Two years after dazzling and unsettling readers with her debut novel, "A Girl Is a Half-formed Thing" — which explored and expressed childhood trauma through chaotic, frenetic, virtuosic language — Eimear McBride returns with a much anticipated follow-up.

"The Lesser Bohemians" is a tale of wild living and passionate love in mid-1990s London. But with McBride, story is secondary to voice. Her half-formed girl's jumbled yet vivid stream of consciousness was so unique and accomplished that it prompted us to ask: Where does McBride go from here? Has she painted herself into a corner?

Happily, her stunning second novel shows that she has not only acquired fresh surfaces to work on, she has also developed exciting new brush strokes.

The novel follows an unnamed 18-year-old Irish woman's progress through three terms at a London acting school. However, the main drama is conducted offstage in pubs, at parties and in bedrooms.

She meets a man, an established actor 20 years her senior, who invites her back to his book- and script-strewn Camden flat. Beneath his sheets, she is shy and inexperienced. Their casual one-night stand blossoms into a tumultuous relationship in which she undergoes a thorough sexual awakening ("Girl I've been, woman I'll be") and he learns to exorcise his past demons.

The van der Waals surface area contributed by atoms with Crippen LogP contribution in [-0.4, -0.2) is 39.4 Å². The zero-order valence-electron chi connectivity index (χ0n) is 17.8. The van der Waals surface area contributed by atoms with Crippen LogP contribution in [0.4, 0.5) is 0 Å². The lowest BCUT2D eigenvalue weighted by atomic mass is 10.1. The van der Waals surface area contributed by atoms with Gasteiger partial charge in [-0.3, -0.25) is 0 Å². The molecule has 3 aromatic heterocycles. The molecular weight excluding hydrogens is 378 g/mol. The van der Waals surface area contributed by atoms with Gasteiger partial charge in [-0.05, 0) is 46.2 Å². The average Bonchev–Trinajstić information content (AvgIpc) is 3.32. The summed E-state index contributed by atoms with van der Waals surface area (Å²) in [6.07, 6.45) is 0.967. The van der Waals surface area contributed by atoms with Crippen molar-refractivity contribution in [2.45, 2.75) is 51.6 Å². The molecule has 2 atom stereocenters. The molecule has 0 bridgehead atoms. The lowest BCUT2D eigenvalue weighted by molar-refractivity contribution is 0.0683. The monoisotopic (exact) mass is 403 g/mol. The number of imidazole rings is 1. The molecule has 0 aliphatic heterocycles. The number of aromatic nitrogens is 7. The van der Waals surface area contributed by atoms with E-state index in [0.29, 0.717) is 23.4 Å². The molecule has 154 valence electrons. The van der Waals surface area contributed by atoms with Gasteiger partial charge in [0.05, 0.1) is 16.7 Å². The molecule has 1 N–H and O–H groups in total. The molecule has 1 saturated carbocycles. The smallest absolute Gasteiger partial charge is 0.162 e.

Their course of love runs far from smooth. There is violence, deceit, heartache and a pregnancy scare. When he is unfaithful, she spites him, and shocks herself, by descending into booze-fueled depravity. Both crash and burn while apart; back together, they lick their wounds, get closer — then come undone again.

All changes during one long, dark night when he opens up to her about the horrors his mother inflicted upon him, his resultant meltdown and his ongoing agony for his absent daughter.

At the end of these revelations comes a declaration — "I love you, Eily." Finally, after 200 pages, we learn the name of McBride's young woman.

Not that it matters, for so candid and vital are the inner thoughts she has shared with us that we already know her.

We have felt her fear throughout auditions, rehearsals and performances; her hurt, anger and ecstasy in love, and her pain and shame as she slides from self-restraint to self-destruction.

McBride's prose sings, whether describing the erotic ("I halfly dress"), or the alcoholic ("enslithered by pints," "drinks and draggeldy home"). In places it is unmistakably Irish: "Traffic all gadding in the midday shine."

Readers of a more sensitive nature may be offended by the many explicit and expletive-riddled passages; the rest of us will be grateful that McBride doesn't do half measures, for every unadulterated thought and unsparing detail adds color and authenticity. That said, it would be nice if for her next novel McBride could dispense with abusive family members.

"The Lesser Bohemians" recalls Samuel Beckett and Henry Miller. Ultimately, though, it is a fiercely original work, an extraordinary novel crafted by a fearless modern writer.

Malcolm Forbes has written for the Times Literary Supplement, the Economist and the Daily Beast. He lives in Edinburgh, Scotland.

The Lesser Bohemians
By: Eimear McBride.
Publisher: Hogarth, 310 pages, $26.